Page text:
Euphorbia globosa: Care and Propagation Guide
Euphorbia globosa is a succulent that is native to the Eastern Cape Province, Uitenhage and Port Elizabeth areas of South Africa. The scientific name of this plant is Euphorbia globosa (Haw.) Sims.
It is commonly called Globose Spurge, Roundish-jointed Spurge and Globose Euphorbia. This is a dwarf succulent that is also spineless and has a globular base that is around the height of 8 cm.
The base is thick and comprises many subshrubs and can grow up to a diameter of 30 cm. The stems of this succulent grow from the base and then branch out to form a cushion.
The flower branches are about 6 cm long. The leaves are thick and green in color with tiny spikes on the surface.
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Euphorbia globosa Care Guide
Here’s a look at the Euphorbia globosa care and propagation guide.
Euphorbia globosa needs full sun, which means they need to get direct sunlight for at least six hours on a daily basis. They might need protection from the afternoon sun depending on how strong the sun in your region is.
You can identify this by looking for burns or yellow coloring when exposed to too much sun. But typically, they grow well when planted outdoors in a sunny spot.
If you plan to grow this plant indoors, you must place it near a window that gets lots of sunlight. People who take this route like to pick south-facing windows for this reason. That way the plant will get sunlight all day long. Alternatively, invest in a good grow light for succulents that can replace natural sunlight.
Euphorbia globosa grows actively from spring to the fall season and that is when it should get the right amount of water. The right amount in this case is just making sure that the top two inches of soil are never dry.
So, if you spot them in that condition you should water the plant. That usually happens once a week because Euphorbia globosa is pretty great about tolerating drought. That is because Euphorbia globosa is native to regions that are described as semi-arid and rocky.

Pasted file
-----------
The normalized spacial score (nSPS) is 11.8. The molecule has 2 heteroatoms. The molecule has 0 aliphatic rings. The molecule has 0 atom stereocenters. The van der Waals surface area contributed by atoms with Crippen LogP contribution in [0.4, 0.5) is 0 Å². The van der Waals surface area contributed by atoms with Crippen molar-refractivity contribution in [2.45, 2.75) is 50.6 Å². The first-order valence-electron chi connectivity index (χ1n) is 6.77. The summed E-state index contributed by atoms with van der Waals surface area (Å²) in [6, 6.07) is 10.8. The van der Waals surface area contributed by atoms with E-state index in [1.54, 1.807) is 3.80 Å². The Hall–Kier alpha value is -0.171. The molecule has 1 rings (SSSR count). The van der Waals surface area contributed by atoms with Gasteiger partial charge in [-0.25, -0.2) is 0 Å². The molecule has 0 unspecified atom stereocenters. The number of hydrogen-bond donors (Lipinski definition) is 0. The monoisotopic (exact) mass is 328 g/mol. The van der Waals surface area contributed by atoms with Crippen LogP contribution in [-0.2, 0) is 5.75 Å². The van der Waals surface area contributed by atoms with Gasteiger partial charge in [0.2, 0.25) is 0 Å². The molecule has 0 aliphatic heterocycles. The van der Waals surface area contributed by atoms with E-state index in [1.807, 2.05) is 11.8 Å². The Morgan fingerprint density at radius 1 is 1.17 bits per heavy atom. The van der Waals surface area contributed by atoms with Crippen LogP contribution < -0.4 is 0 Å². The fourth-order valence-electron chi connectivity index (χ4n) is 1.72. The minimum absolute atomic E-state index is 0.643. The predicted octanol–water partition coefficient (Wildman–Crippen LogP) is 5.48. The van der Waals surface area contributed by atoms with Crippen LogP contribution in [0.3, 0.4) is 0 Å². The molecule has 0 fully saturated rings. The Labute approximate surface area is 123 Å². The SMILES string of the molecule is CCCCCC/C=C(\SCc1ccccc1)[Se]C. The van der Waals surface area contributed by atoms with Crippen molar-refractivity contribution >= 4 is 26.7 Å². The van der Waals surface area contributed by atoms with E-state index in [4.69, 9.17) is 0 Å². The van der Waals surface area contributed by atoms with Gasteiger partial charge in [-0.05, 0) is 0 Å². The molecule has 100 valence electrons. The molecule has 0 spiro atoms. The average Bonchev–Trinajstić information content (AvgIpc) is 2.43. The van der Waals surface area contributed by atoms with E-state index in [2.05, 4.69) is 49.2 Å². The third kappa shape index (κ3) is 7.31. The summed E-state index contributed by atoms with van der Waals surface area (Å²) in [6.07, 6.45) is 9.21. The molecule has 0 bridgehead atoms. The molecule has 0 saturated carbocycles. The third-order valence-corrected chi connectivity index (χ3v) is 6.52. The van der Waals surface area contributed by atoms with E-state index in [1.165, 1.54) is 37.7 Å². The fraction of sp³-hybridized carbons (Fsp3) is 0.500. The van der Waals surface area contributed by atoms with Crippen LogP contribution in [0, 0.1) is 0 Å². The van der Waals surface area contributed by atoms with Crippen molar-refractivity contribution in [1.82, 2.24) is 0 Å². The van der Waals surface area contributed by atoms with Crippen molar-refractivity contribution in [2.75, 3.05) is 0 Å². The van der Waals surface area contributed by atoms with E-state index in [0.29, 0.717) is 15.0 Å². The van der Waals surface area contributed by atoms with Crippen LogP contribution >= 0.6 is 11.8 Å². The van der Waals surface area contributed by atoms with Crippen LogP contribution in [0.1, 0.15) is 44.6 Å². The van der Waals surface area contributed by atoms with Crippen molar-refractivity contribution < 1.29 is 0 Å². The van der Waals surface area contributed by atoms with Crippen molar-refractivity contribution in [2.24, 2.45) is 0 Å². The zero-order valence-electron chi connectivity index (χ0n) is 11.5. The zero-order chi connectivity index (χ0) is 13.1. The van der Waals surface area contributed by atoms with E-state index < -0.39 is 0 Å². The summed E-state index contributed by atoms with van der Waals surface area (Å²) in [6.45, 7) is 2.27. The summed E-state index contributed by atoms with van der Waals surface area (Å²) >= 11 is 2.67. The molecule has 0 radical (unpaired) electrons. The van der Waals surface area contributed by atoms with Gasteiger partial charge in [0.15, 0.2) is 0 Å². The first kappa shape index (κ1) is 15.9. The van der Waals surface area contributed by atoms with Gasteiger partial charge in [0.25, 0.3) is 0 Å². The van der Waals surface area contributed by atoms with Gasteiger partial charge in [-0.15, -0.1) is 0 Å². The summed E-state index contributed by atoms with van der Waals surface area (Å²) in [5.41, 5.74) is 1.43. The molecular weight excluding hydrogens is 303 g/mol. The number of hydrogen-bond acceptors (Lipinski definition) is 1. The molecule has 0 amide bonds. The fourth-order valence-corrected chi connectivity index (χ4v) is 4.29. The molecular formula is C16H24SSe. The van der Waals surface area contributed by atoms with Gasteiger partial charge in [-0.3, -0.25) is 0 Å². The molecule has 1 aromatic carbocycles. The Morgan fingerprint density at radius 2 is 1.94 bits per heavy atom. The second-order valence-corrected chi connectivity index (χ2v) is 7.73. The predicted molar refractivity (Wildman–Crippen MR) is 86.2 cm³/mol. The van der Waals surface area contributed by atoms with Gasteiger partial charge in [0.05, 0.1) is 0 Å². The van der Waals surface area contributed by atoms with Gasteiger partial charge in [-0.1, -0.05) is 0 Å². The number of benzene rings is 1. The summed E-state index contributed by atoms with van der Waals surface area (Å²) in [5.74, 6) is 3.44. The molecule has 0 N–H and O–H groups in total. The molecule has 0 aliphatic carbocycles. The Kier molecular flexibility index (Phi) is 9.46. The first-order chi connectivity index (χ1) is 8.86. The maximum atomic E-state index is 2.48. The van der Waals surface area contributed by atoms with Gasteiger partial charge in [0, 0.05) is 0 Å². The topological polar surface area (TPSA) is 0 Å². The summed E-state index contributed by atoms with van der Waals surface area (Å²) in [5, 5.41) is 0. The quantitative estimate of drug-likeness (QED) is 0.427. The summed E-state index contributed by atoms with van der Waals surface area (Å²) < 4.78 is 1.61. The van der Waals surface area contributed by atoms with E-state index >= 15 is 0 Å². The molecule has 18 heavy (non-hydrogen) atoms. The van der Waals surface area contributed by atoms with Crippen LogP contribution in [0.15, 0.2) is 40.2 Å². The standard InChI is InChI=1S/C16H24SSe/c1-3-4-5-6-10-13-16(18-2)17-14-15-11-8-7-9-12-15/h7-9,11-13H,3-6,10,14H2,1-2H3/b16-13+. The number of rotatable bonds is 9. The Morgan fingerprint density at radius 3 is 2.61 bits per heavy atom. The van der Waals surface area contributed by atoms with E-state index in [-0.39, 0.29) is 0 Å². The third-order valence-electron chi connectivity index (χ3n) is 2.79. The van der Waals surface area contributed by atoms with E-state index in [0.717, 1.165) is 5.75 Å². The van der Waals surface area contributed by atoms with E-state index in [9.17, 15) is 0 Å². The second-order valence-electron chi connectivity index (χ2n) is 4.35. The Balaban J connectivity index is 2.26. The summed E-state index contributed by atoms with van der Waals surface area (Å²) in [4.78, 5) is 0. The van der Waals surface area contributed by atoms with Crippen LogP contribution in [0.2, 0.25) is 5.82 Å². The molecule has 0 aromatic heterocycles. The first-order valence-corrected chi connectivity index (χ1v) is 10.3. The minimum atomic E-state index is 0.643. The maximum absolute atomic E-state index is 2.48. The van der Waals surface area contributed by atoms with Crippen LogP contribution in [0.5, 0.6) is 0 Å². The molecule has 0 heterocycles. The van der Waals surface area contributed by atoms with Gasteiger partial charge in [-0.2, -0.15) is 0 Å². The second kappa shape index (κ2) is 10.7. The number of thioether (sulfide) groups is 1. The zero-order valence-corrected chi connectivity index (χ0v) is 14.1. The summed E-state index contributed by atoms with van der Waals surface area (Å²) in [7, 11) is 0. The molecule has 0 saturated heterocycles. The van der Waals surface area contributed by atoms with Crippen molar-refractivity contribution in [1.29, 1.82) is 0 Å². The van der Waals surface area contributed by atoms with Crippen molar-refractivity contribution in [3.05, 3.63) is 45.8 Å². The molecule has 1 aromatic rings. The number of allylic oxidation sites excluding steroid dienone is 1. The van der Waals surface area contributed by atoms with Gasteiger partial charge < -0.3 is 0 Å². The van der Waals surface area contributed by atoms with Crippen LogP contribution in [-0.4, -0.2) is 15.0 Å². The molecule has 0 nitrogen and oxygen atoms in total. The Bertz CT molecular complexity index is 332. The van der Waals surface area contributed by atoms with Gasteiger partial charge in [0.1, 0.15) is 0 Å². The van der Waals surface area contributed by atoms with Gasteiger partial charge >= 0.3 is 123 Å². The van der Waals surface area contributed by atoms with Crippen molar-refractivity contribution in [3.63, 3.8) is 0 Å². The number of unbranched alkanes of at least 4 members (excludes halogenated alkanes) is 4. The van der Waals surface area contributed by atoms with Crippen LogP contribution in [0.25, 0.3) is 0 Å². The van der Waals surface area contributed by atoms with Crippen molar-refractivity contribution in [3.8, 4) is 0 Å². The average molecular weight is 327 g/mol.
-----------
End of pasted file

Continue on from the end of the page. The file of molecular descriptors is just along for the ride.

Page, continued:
Sometimes the soil dries up to the point that it starts to feel crispy. Ideally, you should not let it get there. Your worst-case scenario should still get the plant watered once every month.
The best time to water Euphorbia globosa is in the morning so that they have enough ammo to deal with the sun during the day. But in the winter season, you must change tactics and water the plant only when it looks like it is starting to wilt.
Read also: How often to water succulents?
Euphorbia globosa is a type of succulent which means they don’t need too much water. But that also means that they need well-drained soil as succulents do.
You can mix it with sand and add a little bit of perlite to the mix. If you add perlite, make sure that your potting soil and regular sand are mixed 50-50. Failing that, any commercial succulent potting mix will also get the job done. (We review the best soil for succulents in pots here.)
Depending on the species, you will need to follow separate feeding techniques. But generally speaking, a little bit of fertilizing is good for Euphorbia globosa. You can add a little bit of organic fertilizer or compost to a young plant so that it grows healthily.
But you want to make sure that the fertilizer you are using is in liquid form and diluted a little to weaken it. You must also make sure that the fertilizer must be added to the plant in its growth period between spring and fall. In the winter, the plant is dormant and does not need to be fed as much.
Check out our article on the best fertilizer for succulents to help you choose the right one.
If your Euphorbia globosa is in a container, you will have to feed it some more fertilizer compared to the ones that are being grown out in the ground. And if you notice yellow leaves developing at the bottom, that’s a sign that you need to feed the plant some fertilizer.
Euphorbia globosa is fairly easy to grow and maintain. That applies to the climate it is grown in too. You will need to ensure that the air is at least 50 per cent humid throughout the year. If you are growing it indoors, you will be relieved to know that it grows okay in dry rooms too.
If you are looking for its best-case scenario, the temperature must be 70-80 degrees Fahrenheit during the day and 55-65 degrees Fahrenheit at night.
Pests and Diseases
Spider mites and mealybugs are the most common pest to attack these plants. And if it’s not taken care of right away, the attack turns into an infestation very quickly.
Propagating Euphorbia globosa
These plants can be propagated in two ways: seeds and stem cuttings.
It is difficult for the seeds to germinate quickly which is why this is the tougher
method of the two. But if you take this route, you can get commercial sand mix and
mix it in the same amount with coarse sand and plant the seeds in it. If there is
enough warmth, you will see growth in a couple of weeks. Otherwise, it can take 2-6
If you decide to use stem cuttings to propagate them, you should get a clean and
sharp knife and collect the cuttings near the plant’s branching point. This is the
easiest way to propagate the plant.